Craig Cwm-Silyn, at a relatively modest 2,408ft, is the highest point of Snowdonia's Nantlle Ridge, known to connoisseurs as one of the finest ridge walks in Wales. Snowdon rises across the valley and, happily, takes virtually all the walking traffic.......
As an added bonus many of the Nantlle Ridge's summits, not least Craig Cwm-Silyn, possess the remains of Bronze Age burial cairns [e.g see Y Garn to the NE] and - better still - the atmosphere to enjoy them in. This summit cairn has been amended to provide shelter from the wind, but nevertheless is a prize well worth seeing, if only as a spot to chill away from the 'civilised' world. To be frank, the views from it's crest are staggering.
"Remains of a stone built cairn on the summit of Craig Cwm Silyn. Roughly circular on plan and measuring about 8.5m in diameter and up to 2m in height. A modern walker's shelter has been constructed within its summit"..... so says Coflein.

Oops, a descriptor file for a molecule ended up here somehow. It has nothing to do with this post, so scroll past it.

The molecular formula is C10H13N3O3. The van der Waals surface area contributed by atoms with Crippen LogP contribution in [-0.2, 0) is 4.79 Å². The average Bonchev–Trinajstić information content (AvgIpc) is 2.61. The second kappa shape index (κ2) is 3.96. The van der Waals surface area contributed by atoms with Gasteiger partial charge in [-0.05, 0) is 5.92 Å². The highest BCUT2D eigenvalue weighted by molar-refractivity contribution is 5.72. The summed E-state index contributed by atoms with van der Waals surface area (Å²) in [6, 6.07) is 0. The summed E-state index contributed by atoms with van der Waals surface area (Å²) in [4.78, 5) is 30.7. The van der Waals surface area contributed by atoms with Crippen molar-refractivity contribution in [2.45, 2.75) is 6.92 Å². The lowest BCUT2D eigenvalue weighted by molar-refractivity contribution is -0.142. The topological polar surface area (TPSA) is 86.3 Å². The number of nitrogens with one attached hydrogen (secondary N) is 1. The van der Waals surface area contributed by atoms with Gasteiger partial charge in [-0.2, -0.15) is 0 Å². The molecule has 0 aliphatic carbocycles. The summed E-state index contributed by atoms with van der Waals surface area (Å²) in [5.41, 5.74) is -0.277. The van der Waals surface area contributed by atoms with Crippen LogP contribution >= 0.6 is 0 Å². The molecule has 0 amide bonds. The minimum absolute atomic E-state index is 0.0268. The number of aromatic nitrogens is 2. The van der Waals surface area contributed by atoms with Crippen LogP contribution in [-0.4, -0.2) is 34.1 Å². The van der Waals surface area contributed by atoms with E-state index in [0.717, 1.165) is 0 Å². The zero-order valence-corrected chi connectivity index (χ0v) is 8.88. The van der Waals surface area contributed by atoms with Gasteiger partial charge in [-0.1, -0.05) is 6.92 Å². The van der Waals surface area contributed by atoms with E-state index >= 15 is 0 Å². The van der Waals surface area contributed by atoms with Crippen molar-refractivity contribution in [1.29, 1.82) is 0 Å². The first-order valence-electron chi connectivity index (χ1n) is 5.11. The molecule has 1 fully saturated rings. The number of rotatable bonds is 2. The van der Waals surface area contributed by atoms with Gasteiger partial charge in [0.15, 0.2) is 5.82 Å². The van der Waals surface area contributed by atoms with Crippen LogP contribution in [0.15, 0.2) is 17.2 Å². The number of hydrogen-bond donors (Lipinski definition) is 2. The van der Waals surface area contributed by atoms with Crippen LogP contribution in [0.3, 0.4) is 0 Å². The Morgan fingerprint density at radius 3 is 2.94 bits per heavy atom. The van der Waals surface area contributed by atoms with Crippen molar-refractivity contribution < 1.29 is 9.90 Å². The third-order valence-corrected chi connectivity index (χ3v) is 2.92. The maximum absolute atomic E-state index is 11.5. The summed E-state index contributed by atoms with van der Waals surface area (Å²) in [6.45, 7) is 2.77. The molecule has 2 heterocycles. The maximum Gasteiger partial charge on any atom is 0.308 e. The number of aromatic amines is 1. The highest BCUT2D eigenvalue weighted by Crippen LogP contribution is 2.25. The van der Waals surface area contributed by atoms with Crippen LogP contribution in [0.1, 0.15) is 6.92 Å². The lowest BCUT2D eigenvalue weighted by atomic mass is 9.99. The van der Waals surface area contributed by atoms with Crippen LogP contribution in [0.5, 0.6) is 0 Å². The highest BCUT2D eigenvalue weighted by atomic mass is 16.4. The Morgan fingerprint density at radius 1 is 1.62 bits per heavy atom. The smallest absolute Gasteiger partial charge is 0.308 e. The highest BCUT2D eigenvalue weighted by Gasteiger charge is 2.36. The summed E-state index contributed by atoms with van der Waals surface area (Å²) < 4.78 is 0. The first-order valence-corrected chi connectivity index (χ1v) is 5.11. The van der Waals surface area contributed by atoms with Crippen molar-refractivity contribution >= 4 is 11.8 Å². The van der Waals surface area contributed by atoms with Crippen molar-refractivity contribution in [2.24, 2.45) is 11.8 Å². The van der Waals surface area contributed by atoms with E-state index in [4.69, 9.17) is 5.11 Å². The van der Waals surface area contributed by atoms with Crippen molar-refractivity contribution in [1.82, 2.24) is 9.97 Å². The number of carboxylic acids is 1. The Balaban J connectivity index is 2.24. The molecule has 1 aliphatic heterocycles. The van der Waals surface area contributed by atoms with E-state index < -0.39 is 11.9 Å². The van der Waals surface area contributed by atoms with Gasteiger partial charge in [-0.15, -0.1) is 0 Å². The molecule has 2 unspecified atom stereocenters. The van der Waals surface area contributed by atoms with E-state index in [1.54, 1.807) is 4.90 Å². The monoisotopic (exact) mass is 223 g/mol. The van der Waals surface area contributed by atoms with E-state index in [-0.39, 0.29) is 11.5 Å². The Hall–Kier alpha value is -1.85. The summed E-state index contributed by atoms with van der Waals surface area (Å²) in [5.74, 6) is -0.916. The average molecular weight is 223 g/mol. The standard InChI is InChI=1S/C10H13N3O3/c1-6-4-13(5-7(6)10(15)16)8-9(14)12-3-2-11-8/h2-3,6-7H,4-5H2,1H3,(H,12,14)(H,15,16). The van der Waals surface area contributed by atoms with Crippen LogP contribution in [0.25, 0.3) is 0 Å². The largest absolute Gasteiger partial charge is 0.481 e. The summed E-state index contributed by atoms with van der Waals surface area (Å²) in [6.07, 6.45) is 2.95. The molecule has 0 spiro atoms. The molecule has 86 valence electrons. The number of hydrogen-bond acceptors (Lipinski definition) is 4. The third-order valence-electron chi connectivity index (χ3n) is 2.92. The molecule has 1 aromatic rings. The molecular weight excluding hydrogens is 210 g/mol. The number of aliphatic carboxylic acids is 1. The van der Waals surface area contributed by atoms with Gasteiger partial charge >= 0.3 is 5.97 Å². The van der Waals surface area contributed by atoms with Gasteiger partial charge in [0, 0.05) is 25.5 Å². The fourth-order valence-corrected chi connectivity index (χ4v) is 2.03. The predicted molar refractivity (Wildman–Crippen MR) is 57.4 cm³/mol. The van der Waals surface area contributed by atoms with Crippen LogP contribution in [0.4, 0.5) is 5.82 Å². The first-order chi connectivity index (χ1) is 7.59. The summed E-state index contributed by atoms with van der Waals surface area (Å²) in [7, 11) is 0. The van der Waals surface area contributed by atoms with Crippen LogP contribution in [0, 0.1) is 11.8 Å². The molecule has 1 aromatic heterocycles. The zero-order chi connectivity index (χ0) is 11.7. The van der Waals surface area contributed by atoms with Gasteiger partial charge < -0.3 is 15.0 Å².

Once when William Ellis, of the Gilwern, was fishing on the bank of Cwm Silin Lake on a dark misty day, he had seen no living Christian from the time when he left Nantlle. But as he was in a happy mood, throwing his line, he beheld over against him in a clump of rushes a large crowd of people, or things in the shape of people about a foot in stature: they were engaged in leaping and dancing. He looked on for hours, and he never heard, as he said, such music in his life before. But William went too near them, when they threw a kind of dust into his eyes, and, while he was wiping it away, the little family took the opportunity of betaking themselves somewhere out of his sight, so that he neither saw nor heard anything more of them.
This is in 'Cymru Fu', edited by Isaac Foulkes (1862), which is in Welsh, but I have taken it from John Rhys who considerately translated it in his 'Celtic Folklore' of 1901.